Local entrepreneur Avraham Piltz loved the oddball design and brought it to life, though he died before the house was completed in the mid-1990s.

“The idea was that since it was on the shore of Tel Aviv, which in those days was quite neglected, you could be an exhibitionist and expose yourself playfully in front of the sea,” Harel says, pointing out that every room in each of the seven apartments has a sea view.


Sail Tower in Haifa. Photo by Simeon Kohlman Rabbani/skyscrapercenter.com

This government office building is meant to evoke a huge boat with inflated sails. Locals call it “The Rocket” because it looks like it’s ready to launch into outer space. Designed by Dina Ammar, the tower was completed on February 28, 2002 and made Emporis.com’s top 10 list of best skyscrapers that year.

The Sail Tower, with 29 above-ground and three below-ground stories, is covered in curtain walls of aluminum and glass. Counting the antennas, it stands at 152.5 meters (500 feet) tall, making it the highest skyscraper in Haifa. In the lobby, 10 steel arcs soar above  mosaics depicting Haifa’s history, including a city map from 1773 and a painting of Mount Carmel from 1667.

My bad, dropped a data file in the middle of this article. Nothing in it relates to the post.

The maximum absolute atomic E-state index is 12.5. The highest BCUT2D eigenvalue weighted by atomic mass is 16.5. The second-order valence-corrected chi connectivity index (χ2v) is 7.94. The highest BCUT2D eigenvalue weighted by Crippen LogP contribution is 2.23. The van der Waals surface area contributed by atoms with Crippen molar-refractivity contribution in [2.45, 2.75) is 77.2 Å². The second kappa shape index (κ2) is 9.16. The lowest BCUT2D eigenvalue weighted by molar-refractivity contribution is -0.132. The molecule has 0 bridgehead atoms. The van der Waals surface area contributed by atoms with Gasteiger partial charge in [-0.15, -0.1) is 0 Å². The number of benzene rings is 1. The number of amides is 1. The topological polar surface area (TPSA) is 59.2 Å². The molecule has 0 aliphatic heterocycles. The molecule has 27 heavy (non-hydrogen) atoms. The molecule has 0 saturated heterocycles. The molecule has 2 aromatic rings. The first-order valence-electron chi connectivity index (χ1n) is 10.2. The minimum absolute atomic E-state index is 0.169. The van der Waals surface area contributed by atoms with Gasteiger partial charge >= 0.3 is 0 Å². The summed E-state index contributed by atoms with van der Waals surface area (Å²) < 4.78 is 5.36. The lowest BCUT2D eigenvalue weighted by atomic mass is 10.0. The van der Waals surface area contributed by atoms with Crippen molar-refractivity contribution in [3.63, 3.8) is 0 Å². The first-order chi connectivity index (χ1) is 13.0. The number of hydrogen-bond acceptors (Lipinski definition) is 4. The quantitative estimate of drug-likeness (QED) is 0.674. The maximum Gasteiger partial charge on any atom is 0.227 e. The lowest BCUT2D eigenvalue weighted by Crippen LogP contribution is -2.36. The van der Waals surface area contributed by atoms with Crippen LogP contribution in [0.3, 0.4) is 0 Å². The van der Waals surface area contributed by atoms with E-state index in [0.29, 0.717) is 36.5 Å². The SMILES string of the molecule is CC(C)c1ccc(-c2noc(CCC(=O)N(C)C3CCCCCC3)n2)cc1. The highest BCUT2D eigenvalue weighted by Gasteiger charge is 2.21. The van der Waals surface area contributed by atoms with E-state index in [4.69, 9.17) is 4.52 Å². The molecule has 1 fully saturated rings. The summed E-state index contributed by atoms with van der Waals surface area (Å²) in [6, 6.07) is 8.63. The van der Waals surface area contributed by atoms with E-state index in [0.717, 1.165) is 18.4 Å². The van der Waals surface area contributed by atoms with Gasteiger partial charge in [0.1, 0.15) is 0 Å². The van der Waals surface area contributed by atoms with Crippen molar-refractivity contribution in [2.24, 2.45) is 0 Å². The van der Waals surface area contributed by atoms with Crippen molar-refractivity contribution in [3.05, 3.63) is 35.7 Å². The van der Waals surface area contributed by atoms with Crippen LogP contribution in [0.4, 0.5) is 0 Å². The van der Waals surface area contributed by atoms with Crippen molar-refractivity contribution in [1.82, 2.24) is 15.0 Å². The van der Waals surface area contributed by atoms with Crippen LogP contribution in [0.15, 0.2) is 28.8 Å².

Herods Eilat, designed by Yoav Igra. Photo: courtesy

The Herods Eilat Hotels are the brainchild of architect/entrepreneur/sailor Yoav Igra. Born and educated in Jerusalem, Igra earned a degree in architecture in Canada and returned to Israel in 1989 to create Israel’s first themed hotel resort similar to those in Las Vegas.

The $140 million project is distinguished by historic-looking arches, towers, domes and columns symbolizing seven cultures that had great influence on the region: the Egyptians, Nabateans, Greeks, Romans, Ayyubids, British and Israelis. Igra oversaw each detail down to the doorknobs.

The complex of three hotels (Herods Palace for families, Herods Boutique for business travelers and Herods Vitalis spa hotel) opened in 1999. Igra lives in the Palace and continues to update and tweak his creation.

Herods Eilat Hotels complex by Yoav Igra. Photo: courtesy